How did the network of neurons that makes up the human brain give rise to the human mind? How did the brain develop the capacity for thought, self-awareness, functional autonomy, language, and understanding of the outside world? In this installment of the Essential Knowledge series, Zoltan Torey provides a clear and understandable summary of the evolutionary innovation that gave rise to the human intellect.
Torey reconstructs the series of events that led to the evolution of Homo sapiens from Homo erectus using evolutionary biology, neuroscience, and linguistics insights. The new (“off-line”) internal response system, via which the brain accesses itself and subsequently creates a selection mechanism for mentally created behavior alternatives, is described as the underpinning of the emergent mind. Torey contends that this functional development explains how the animal brain’s “consciousness” evolved into a reflecting and self-accessible state or how the human brain became a conscious mind. Contrary to animal perception, consciousness is a composite process rather than a single phenomenon. In his description, Torey explains how protolanguage developed into language, how a brain subsystem for the emerging mind was created, and why these advances are imperceptible to introspection. He contends that we see the functional autonomy of the brain as free choice.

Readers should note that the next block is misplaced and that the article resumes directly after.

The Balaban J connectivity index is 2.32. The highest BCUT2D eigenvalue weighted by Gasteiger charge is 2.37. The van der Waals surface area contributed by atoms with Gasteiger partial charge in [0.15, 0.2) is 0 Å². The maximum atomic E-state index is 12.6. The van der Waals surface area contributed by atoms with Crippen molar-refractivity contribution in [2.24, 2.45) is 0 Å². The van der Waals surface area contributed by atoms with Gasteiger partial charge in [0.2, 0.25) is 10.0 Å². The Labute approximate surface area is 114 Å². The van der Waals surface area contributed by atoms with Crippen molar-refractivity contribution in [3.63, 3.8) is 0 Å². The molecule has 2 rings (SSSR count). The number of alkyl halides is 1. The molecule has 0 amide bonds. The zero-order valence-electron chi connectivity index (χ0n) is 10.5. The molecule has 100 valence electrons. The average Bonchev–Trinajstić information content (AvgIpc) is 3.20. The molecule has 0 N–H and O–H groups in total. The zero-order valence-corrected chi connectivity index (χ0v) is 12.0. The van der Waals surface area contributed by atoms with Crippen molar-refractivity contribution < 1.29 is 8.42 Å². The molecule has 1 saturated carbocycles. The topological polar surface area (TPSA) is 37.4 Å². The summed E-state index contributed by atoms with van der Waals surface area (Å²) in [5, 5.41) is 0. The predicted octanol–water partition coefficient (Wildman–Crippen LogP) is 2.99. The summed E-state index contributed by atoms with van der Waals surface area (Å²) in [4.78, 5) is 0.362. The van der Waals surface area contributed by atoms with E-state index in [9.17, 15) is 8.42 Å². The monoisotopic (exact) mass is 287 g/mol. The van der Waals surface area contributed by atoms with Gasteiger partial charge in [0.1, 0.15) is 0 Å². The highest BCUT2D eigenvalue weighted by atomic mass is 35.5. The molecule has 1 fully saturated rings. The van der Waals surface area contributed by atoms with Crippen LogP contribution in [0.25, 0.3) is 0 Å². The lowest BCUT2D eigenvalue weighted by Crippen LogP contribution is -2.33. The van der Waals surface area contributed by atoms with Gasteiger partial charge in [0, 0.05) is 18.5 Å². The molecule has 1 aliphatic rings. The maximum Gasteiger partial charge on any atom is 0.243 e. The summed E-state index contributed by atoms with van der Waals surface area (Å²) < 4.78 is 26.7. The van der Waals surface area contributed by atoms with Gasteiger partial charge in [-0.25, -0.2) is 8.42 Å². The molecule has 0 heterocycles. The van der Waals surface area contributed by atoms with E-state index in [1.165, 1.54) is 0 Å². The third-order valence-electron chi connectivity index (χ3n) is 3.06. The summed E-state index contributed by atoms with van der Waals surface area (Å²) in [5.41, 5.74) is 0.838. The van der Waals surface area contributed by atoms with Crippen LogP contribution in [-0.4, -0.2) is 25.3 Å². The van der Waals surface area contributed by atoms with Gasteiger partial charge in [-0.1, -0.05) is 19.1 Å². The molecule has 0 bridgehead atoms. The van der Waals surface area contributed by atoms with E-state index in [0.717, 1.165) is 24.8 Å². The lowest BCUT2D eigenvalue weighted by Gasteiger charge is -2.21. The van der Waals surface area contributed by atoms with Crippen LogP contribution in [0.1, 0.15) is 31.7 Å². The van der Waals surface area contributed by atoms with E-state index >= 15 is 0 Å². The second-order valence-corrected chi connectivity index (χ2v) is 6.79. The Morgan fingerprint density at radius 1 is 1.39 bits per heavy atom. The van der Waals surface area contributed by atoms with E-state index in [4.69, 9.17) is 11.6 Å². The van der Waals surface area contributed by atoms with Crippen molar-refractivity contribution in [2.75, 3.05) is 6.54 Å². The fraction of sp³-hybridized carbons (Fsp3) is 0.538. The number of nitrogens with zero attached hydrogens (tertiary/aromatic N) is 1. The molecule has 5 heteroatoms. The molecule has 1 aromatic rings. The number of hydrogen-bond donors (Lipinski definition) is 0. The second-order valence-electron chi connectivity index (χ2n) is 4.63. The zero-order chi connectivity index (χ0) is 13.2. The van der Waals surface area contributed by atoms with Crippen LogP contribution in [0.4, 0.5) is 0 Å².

According to Torey, awareness had to develop once life started since it served as the informational basis for the brain’s behavioral reaction. According to him, unlike other critics, consciousness is not a recently acquired “quality,” “cosmic principle,” “circuitry arrangement,” or “epiphenomenon,” but rather an essential part of how the living system functions.